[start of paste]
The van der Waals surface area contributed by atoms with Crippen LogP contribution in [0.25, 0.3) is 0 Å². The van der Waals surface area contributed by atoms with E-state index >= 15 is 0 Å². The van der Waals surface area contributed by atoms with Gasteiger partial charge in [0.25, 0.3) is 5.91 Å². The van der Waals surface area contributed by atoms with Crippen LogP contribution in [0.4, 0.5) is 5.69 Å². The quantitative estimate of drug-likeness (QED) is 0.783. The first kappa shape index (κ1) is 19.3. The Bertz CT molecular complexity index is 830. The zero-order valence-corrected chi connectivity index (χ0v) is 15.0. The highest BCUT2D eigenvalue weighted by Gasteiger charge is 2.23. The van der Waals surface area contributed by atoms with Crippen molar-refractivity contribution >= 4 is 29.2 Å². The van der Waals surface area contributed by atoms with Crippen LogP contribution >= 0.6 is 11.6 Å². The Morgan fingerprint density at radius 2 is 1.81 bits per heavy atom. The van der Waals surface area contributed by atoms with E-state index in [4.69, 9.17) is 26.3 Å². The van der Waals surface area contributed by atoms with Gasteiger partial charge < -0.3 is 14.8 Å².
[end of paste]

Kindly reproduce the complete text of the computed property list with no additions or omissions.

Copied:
The van der Waals surface area contributed by atoms with Crippen LogP contribution in [0.25, 0.3) is 0 Å². The van der Waals surface area contributed by atoms with E-state index >= 15 is 0 Å². The van der Waals surface area contributed by atoms with Gasteiger partial charge in [0.25, 0.3) is 5.91 Å². The van der Waals surface area contributed by atoms with Crippen LogP contribution in [0.4, 0.5) is 5.69 Å². The quantitative estimate of drug-likeness (QED) is 0.783. The first kappa shape index (κ1) is 19.3. The Bertz CT molecular complexity index is 830. The zero-order valence-corrected chi connectivity index (χ0v) is 15.0. The highest BCUT2D eigenvalue weighted by Gasteiger charge is 2.23. The van der Waals surface area contributed by atoms with Crippen molar-refractivity contribution >= 4 is 29.2 Å². The van der Waals surface area contributed by atoms with Crippen LogP contribution >= 0.6 is 11.6 Å². The Morgan fingerprint density at radius 2 is 1.81 bits per heavy atom. The van der Waals surface area contributed by atoms with E-state index in [4.69, 9.17) is 26.3 Å². The van der Waals surface area contributed by atoms with Gasteiger partial charge < -0.3 is 14.8 Å².